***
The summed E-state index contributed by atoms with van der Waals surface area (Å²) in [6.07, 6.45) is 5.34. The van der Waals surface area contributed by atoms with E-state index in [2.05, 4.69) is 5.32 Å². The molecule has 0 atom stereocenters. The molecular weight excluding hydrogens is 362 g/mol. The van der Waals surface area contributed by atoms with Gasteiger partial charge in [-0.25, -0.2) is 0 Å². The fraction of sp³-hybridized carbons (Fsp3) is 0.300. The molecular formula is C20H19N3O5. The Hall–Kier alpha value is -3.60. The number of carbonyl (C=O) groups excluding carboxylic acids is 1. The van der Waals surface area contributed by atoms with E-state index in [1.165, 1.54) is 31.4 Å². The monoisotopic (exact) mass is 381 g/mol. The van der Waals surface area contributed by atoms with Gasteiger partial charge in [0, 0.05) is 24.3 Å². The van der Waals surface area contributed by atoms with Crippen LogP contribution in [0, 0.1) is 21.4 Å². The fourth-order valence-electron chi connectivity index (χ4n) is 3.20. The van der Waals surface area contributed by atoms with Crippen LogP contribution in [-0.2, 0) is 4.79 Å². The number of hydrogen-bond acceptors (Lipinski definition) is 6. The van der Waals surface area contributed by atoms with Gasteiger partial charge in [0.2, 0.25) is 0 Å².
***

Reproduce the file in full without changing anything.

The summed E-state index contributed by atoms with van der Waals surface area (Å²) in [6.07, 6.45) is 5.34. The van der Waals surface area contributed by atoms with E-state index in [2.05, 4.69) is 5.32 Å². The molecule has 0 atom stereocenters. The molecular weight excluding hydrogens is 362 g/mol. The van der Waals surface area contributed by atoms with Gasteiger partial charge in [-0.25, -0.2) is 0 Å². The fraction of sp³-hybridized carbons (Fsp3) is 0.300. The molecular formula is C20H19N3O5. The Hall–Kier alpha value is -3.60. The number of carbonyl (C=O) groups excluding carboxylic acids is 1. The van der Waals surface area contributed by atoms with E-state index in [1.165, 1.54) is 31.4 Å². The monoisotopic (exact) mass is 381 g/mol. The van der Waals surface area contributed by atoms with Gasteiger partial charge in [0, 0.05) is 24.3 Å². The van der Waals surface area contributed by atoms with Crippen LogP contribution in [0, 0.1) is 21.4 Å². The fourth-order valence-electron chi connectivity index (χ4n) is 3.20. The van der Waals surface area contributed by atoms with Crippen LogP contribution in [-0.2, 0) is 4.79 Å². The number of hydrogen-bond acceptors (Lipinski definition) is 6. The van der Waals surface area contributed by atoms with Gasteiger partial charge in [0.2, 0.25) is 0 Å².